The international Olympic Committee (IOC) and the Global Association of International Sports Federations (GAISF) recently convened in Lausenne, Switzerland, inviting over 150 esports representatives to discuss what could be the most contentious decision made in recent Olympics history: Will esports be at the 2024 Olympics?
While an article on the official Olympics website states that “the consideration of whether esports could be included on the Olympic programme was not an immediate goal”, the forums intention was to explore “areas of commonality and potential collaboration”. Make no mistake, this is a huge step forwards for esports, which up until recently, was being ridiculed on talk shows, newscasts and official sports events.
The natural question for any avid esports fan is why not commit to introducing esports as an official sport or event at the 2024 Olympics now? Why the delay? As far as we can tell, there are a number of risks both the IOC and esports organisations alike will have to handle before taking this leap of faith. The risks can broadly be categorised into three categories: Reputational, Financial and Security.
The reputational component is the most obvious. There is still a large number of people in the world who do not view esports as “real sports”, and would be discontent with this new trend displayed at the world’s largest multi-sport attraction. However, the IOC is no stranger to adding and removing sports from the official games, most recently adding skateboarding, karate, surfing, sports climbing, and baseball/softball to the 2020 Japan Olympic Games.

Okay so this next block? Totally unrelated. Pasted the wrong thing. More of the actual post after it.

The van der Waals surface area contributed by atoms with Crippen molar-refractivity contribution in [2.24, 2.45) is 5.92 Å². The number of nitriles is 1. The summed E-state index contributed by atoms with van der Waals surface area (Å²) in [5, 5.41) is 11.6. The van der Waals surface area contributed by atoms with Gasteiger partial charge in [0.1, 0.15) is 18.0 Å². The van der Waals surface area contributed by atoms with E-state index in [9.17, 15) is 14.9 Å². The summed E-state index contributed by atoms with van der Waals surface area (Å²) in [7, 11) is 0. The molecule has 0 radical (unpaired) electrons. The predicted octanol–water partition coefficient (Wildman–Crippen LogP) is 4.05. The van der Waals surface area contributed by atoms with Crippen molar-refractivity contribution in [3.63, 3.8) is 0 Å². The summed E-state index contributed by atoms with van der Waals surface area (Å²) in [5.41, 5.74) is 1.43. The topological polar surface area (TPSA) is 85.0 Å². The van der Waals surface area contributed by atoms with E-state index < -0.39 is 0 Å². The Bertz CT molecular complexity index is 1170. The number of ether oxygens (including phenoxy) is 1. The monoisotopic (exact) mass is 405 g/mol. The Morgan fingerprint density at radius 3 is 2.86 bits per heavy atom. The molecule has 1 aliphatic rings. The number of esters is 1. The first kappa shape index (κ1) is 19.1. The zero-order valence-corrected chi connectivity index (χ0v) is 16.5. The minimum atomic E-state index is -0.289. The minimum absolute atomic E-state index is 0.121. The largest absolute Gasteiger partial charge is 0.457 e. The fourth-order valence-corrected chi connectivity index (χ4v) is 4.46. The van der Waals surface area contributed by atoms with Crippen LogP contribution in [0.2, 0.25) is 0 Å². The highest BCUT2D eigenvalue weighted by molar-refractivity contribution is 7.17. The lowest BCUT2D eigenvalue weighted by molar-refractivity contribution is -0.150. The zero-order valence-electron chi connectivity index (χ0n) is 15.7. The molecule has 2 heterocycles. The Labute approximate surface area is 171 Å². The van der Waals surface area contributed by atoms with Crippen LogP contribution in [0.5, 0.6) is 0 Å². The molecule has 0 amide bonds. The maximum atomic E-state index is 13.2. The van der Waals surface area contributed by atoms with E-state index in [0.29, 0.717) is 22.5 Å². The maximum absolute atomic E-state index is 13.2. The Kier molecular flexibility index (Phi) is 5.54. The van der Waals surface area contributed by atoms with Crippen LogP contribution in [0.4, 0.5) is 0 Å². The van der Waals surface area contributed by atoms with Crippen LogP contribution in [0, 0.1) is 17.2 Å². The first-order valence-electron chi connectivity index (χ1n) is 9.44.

Financially, esports would increase the overall cost of the event, and require further budget commitment to IT infrastructure, gaming venues and player practice facilities. Additionally, esports might not draw enough viewership to warrant being included, however unlikely. With esports continuous viewership growth, we doubt this risk will be front-of-mind during future discussions.
Finally, with an uptick in the number of internet connected devices, the Olympics will have an increased cyber security threat. Hackers have already proven that the Olympics are not safe from cyber attacks, managing to successfully penetrate the 2018 Winter Olympics held in PyeongChang. Any international sporting event including esports would be wise to isolate the competitive esports network from that of the corporate management. Learn from the mistakes of others, even at the Olympic Level.
Re:Cover will be paying close attention to the discussions held regarding this recent development. With the Asia Games to be held in 2022 already committing to include esports as a medal event, hopefully the Olympics will follow suit sooner rather than later.